Another major initiative was the founding, with Simon Shepherd, of Nottingham Drama Texts. The project grew out of a frustration with a curriculum that had to be limited by what publishers chose to deem marketable. Nottingham Drama Texts intended to ignore market forces and make affordable, and thus available for teaching, a number of less well-known plays not otherwise accessible to students, and kicked off with Thomas of Woodstock, edited by George and Simon together. Between 1977 and 1992 more than a dozen editions of plays (and one of poetry) were produced and were made available on a non-profit basis to tutors in other institutions who wanted to broaden their curriculum.
For George encouraging student creativity was part of the process of education. A poet himself, he encouraged and supported students’ poetry publications and live events, such as the setting up of Poetry Programme (later Phoenix), Pulp and Zenos. He was even known to have taken part in the rehearsal room when, as a dare, he challenged Simon Shepherd to mount a production of Jonson’s ‘unstageable’ Sejanus His Fall. The dare led to one of the very few modern productions, and one of the earliest, of this fascinating play.
A keen sportsman, he played cricket and football for department and university teams. On the football pitch the mild-mannered man turned into a hooligan: long red hair streaming, he launched vicious tackles. In a surviving team photograph he stands, characteristically, fag in hand. A socialist, George was active in CND and was a member of BANG (Beeston Anti-Nuclear Group) and the Labour Party. After his retirement, unable to do more than back-room work, he took to letter-writing: for Amnesty, to local papers and to his MP. He was a school governor both in Beeston and in Birmingham, where he moved in 1992.
George’s academic career was cut short by chronic depression. After a second breakdown, and in a university culture increasingly demanding, he decided he needed to retire. He remained in mourning for his lost teaching for the rest of his life. Characteristically, he ‘came out’ about his depression and anxiety long before it was usual to discuss mental health openly, and he supported others through the Depression Alliance.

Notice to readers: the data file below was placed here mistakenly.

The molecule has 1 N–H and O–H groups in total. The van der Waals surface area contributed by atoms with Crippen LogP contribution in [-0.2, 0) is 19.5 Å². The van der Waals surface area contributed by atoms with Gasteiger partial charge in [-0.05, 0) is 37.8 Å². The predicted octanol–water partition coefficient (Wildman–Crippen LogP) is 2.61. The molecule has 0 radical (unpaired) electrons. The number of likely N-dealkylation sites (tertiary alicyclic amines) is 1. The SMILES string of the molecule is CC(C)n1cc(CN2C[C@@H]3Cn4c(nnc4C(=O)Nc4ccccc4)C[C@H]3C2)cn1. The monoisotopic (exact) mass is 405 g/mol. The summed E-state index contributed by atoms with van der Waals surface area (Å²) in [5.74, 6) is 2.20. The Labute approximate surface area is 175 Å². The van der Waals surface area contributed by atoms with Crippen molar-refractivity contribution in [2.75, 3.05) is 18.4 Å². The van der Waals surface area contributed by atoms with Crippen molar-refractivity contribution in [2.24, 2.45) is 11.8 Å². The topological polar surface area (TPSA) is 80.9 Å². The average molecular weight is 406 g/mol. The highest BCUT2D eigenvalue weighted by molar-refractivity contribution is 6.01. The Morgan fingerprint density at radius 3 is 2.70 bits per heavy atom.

In retirement he continued to write poetry and to read widely on new topics. Although resident most of his life in the UK he remained a proud Trinidadian, and retirement gave him the opportunity to read, think and write about his identity and the experience of life in a colonial society. One result was his book Being Anglo-Caribbean, which combines memoir and literary criticism. Another was that, having amassed a large collection of books about the literature, history and culture of the West Indies, he worked on compiling extensive bibliographies of Caribbean fiction, poetry and drama, and made them freely available as downloads. After a stroke in 2014 writing became increasingly difficult and he decided to find a Caribbean home for his book collection. This home was on the island of Grenada, rebuilding itself after hurricane damage. George followed with delight the progress of his boxes of books on their long journey last year from Newark to Birmingham, and then on to London and by ship to the Grenada Community Library. For this again was a part of what George had always done, transmitting learning to others and ensuring the material means of doing so. In his memory a fund to support the library has been set up at justgiving.
He leaves behind his wife, Maureen, his children Stephen, Peter, Elisabeth, Catherine and Jessica, ten grandchildren and four great-grandchildren.
George Albert Ekins Parfitt
Born 7th November, 1939. Died 17th August, 2018.
Posted on Thursday 20th September 2018